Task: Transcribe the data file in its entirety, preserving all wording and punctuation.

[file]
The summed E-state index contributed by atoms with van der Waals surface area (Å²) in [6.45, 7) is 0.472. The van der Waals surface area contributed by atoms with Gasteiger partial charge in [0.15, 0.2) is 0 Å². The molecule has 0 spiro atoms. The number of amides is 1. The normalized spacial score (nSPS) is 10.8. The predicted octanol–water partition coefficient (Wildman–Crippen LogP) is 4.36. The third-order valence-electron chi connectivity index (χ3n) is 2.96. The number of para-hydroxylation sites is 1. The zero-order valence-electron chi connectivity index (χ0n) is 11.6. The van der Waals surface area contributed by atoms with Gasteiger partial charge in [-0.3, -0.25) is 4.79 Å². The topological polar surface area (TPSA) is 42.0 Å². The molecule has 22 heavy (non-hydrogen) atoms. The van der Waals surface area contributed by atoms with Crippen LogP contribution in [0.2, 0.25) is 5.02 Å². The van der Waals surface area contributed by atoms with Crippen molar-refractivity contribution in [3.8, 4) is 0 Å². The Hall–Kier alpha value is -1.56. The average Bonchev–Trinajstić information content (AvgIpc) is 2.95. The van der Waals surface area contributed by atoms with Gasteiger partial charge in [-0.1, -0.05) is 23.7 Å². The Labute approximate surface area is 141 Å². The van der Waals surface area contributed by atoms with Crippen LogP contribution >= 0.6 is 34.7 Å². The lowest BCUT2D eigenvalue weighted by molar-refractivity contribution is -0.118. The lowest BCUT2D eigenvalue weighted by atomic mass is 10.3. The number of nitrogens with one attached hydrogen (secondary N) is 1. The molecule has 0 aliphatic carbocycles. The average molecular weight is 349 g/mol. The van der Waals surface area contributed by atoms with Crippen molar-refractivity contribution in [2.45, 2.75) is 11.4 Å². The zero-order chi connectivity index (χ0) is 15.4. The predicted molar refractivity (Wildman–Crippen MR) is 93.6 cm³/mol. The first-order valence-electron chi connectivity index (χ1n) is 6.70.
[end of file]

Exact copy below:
The summed E-state index contributed by atoms with van der Waals surface area (Å²) in [6.45, 7) is 0.472. The van der Waals surface area contributed by atoms with Gasteiger partial charge in [0.15, 0.2) is 0 Å². The molecule has 0 spiro atoms. The number of amides is 1. The normalized spacial score (nSPS) is 10.8. The predicted octanol–water partition coefficient (Wildman–Crippen LogP) is 4.36. The third-order valence-electron chi connectivity index (χ3n) is 2.96. The number of para-hydroxylation sites is 1. The zero-order valence-electron chi connectivity index (χ0n) is 11.6. The van der Waals surface area contributed by atoms with Gasteiger partial charge in [-0.3, -0.25) is 4.79 Å². The topological polar surface area (TPSA) is 42.0 Å². The molecule has 22 heavy (non-hydrogen) atoms. The van der Waals surface area contributed by atoms with Crippen LogP contribution in [0.2, 0.25) is 5.02 Å². The van der Waals surface area contributed by atoms with Crippen molar-refractivity contribution in [3.8, 4) is 0 Å². The Hall–Kier alpha value is -1.56. The average Bonchev–Trinajstić information content (AvgIpc) is 2.95. The van der Waals surface area contributed by atoms with Gasteiger partial charge in [-0.1, -0.05) is 23.7 Å². The Labute approximate surface area is 141 Å². The van der Waals surface area contributed by atoms with Crippen LogP contribution >= 0.6 is 34.7 Å². The lowest BCUT2D eigenvalue weighted by molar-refractivity contribution is -0.118. The lowest BCUT2D eigenvalue weighted by atomic mass is 10.3. The number of nitrogens with one attached hydrogen (secondary N) is 1. The molecule has 0 aliphatic carbocycles. The average molecular weight is 349 g/mol. The van der Waals surface area contributed by atoms with Crippen molar-refractivity contribution in [2.45, 2.75) is 11.4 Å². The zero-order chi connectivity index (χ0) is 15.4. The predicted molar refractivity (Wildman–Crippen MR) is 93.6 cm³/mol. The first-order valence-electron chi connectivity index (χ1n) is 6.70.